You've got to love earnings season, which has brought with it the usual array of surprises that keep it all the more interesting. As a longer-term oriented value investor, I usually don't put too much emphasis on a single quarter's results, and try to view them more as progress reports as opposed to defining events. As usual, it's been a mixed bag in the convoluted world of value.
FreightCar America (RAIL) delivered a positive surprise, exceeding estimates on both revenue ($83 million versus $61 million consensus) and earnings per share (loss of 51 cents versus 61 cent loss consensus) which drove shares up 14.5% yesterday. While there's still work to be done, and the company is still in the red, progress has been made. In addition, and what is keeping the stock price afloat is the still solid balance sheet, which boasted $117.5 million, or more than $9.50 per share in cash and marketable securities, and no debt. Double-Net RAIL trades at just 1.68 X net current asset value (current assets less total liabilities), and should look enticing to potential acquirers.
Fitbit (FIT) also reported better than expected results on the earnings, beating earnings estimates by 2 cents (loss of 19 cents, versus 21 cent loss consensus), while revenue was in-line with estimates. However, the market not surprisingly reacted negatively to guidance for a second quarter drop in revenue ($275-$295 million versus $310 million consensus), and earnings ($-27 to -23 cents, versus -11 cent consensus), and the stock was hammered, down 12%. However, the company is sticking to previous full-year revenue guidance of $1.5 million, for what that's worth.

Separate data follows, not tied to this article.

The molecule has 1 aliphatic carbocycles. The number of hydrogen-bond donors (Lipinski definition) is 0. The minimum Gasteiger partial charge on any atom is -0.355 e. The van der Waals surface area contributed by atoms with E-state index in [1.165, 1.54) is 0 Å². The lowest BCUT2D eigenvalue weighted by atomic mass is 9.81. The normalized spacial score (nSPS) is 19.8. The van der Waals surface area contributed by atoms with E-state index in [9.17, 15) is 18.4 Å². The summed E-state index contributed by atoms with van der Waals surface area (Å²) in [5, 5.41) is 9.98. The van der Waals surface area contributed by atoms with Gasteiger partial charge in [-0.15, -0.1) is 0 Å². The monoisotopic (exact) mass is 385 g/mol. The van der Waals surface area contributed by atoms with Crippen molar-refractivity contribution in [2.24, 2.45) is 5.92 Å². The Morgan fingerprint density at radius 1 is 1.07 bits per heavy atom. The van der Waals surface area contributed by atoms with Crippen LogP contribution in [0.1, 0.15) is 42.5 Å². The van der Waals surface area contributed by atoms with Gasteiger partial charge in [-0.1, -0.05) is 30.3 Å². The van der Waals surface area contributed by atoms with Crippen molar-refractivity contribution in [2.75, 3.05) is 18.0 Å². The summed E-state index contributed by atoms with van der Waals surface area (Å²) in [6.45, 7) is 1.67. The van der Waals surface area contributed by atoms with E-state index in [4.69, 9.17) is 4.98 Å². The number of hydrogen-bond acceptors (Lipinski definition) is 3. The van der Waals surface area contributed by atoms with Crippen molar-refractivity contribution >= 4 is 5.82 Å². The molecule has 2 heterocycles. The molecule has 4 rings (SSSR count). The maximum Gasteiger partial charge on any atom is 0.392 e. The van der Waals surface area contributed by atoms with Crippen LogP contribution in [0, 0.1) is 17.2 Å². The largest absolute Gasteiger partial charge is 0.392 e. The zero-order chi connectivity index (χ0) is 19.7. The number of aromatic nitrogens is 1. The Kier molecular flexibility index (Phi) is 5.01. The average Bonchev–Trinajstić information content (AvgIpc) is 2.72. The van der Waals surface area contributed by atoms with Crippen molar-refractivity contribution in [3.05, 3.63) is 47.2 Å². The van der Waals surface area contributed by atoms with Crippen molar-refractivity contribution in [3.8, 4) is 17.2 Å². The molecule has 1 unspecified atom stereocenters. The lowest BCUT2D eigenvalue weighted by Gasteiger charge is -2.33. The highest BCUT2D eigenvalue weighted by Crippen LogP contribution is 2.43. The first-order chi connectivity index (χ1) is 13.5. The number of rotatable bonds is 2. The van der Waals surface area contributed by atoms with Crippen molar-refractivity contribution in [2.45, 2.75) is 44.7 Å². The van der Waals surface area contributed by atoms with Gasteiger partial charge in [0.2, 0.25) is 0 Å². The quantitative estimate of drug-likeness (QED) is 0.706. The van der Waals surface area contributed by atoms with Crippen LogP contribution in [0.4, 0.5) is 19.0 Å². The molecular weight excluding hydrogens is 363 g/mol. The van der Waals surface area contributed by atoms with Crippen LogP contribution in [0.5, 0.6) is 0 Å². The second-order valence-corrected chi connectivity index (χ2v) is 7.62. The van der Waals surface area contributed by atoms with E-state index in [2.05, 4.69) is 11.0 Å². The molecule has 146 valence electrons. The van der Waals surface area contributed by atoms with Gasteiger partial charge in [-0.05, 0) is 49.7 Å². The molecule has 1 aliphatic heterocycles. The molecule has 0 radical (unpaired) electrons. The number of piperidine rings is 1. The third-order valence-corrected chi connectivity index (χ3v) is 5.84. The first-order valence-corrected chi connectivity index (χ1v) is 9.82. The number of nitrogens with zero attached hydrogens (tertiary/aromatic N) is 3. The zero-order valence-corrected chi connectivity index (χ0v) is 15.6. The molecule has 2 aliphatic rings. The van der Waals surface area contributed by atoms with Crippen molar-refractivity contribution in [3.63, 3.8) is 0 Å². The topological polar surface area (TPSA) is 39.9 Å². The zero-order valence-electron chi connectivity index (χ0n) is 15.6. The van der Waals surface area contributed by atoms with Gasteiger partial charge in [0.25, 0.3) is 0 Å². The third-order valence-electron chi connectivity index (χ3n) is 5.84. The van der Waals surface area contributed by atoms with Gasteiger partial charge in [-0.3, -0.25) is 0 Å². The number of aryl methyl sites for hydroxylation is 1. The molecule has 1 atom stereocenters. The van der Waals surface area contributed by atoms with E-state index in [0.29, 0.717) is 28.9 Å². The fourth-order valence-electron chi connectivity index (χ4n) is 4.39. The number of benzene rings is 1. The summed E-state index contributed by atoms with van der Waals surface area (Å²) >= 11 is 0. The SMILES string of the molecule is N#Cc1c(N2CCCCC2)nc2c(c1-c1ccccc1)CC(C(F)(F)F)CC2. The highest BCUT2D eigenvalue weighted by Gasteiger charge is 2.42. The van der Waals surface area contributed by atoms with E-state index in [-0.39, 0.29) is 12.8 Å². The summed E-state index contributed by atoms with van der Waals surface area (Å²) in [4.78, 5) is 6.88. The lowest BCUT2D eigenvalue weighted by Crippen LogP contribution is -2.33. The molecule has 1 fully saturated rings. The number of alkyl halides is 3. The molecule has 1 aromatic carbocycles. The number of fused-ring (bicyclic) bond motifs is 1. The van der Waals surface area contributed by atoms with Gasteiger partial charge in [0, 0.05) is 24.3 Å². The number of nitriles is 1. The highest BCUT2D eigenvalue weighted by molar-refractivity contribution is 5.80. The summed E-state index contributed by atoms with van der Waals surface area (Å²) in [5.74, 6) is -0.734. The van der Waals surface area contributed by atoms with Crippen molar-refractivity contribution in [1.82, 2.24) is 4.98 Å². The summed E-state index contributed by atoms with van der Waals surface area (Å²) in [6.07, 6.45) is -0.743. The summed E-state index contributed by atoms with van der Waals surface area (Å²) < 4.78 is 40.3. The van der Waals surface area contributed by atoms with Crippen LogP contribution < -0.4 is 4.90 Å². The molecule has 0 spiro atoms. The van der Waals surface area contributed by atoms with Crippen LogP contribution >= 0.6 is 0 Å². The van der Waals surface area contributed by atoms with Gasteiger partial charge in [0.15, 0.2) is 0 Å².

Still, at this point the market remains very skeptical of FIT, despite its balance sheet that boasts $658 million or $2.75 per share in cash and short-term marketable securities, and no debt. The company's comeback, if able to deliver on it, continues to be pushed into the future, and the market is all but out of patience. After yesterday's drubbing, FIT trades at 2.04 X net current asset value, but I'm sure that many of my deep-value cohorts think I should have my head examined for owing or following this name.
Last but not least, former net/net Richardson Electronics (RELL) did something last month that it has not in years; putting up two consecutive profitable quarters. Under the radar RELL handily beat the "consensus" for the third quarter (just one analyst covers the name) on both revenue ($41.65 million versus $36.2 million) and earnings per share (4 cents versus breakeven).Shares are up 40% year to date, and trade near a 3 ½ year high. The company ended the quarter with nearly $60 million or $4.64 per share in cash and no debt, and trades at just 1.1 X net current asset value.
I am looking forward to more "progress" (or lack of progress) reports.